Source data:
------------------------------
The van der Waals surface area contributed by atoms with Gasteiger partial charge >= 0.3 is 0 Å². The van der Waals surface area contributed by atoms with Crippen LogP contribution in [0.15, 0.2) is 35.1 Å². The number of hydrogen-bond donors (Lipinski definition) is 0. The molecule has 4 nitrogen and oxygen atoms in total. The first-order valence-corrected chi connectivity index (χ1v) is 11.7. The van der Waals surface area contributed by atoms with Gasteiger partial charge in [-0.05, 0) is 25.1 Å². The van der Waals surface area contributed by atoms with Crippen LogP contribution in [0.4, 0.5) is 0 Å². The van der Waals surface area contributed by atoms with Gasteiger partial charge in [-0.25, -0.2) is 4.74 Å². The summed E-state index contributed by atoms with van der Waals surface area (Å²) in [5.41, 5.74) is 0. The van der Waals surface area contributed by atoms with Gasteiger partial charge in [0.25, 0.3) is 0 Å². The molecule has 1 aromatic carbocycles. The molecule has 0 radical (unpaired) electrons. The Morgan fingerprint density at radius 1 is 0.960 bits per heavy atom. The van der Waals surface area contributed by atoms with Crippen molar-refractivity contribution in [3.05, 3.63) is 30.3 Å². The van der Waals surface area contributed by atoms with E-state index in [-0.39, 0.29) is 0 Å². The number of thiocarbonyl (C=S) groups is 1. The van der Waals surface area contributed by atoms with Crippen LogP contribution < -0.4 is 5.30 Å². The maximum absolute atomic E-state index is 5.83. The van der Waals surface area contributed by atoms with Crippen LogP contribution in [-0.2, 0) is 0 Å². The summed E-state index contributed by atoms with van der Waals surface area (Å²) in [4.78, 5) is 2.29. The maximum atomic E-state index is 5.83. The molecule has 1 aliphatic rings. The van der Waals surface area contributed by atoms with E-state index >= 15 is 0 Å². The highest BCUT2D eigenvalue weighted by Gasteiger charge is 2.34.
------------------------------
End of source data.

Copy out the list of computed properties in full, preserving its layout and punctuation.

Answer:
The van der Waals surface area contributed by atoms with Gasteiger partial charge >= 0.3 is 0 Å². The van der Waals surface area contributed by atoms with Crippen LogP contribution in [0.15, 0.2) is 35.1 Å². The number of hydrogen-bond donors (Lipinski definition) is 0. The molecule has 4 nitrogen and oxygen atoms in total. The first-order valence-corrected chi connectivity index (χ1v) is 11.7. The van der Waals surface area contributed by atoms with Gasteiger partial charge in [-0.05, 0) is 25.1 Å². The van der Waals surface area contributed by atoms with Crippen LogP contribution in [0.4, 0.5) is 0 Å². The van der Waals surface area contributed by atoms with Gasteiger partial charge in [-0.25, -0.2) is 4.74 Å². The summed E-state index contributed by atoms with van der Waals surface area (Å²) in [5.41, 5.74) is 0. The van der Waals surface area contributed by atoms with Gasteiger partial charge in [0.25, 0.3) is 0 Å². The molecule has 1 aromatic carbocycles. The molecule has 0 radical (unpaired) electrons. The Morgan fingerprint density at radius 1 is 0.960 bits per heavy atom. The van der Waals surface area contributed by atoms with Crippen molar-refractivity contribution in [3.05, 3.63) is 30.3 Å². The van der Waals surface area contributed by atoms with E-state index in [-0.39, 0.29) is 0 Å². The number of thiocarbonyl (C=S) groups is 1. The van der Waals surface area contributed by atoms with Crippen LogP contribution < -0.4 is 5.30 Å². The maximum absolute atomic E-state index is 5.83. The van der Waals surface area contributed by atoms with Crippen LogP contribution in [-0.2, 0) is 0 Å². The summed E-state index contributed by atoms with van der Waals surface area (Å²) in [4.78, 5) is 2.29. The maximum atomic E-state index is 5.83. The molecule has 1 aliphatic rings. The van der Waals surface area contributed by atoms with E-state index >= 15 is 0 Å². The highest BCUT2D eigenvalue weighted by Gasteiger charge is 2.34.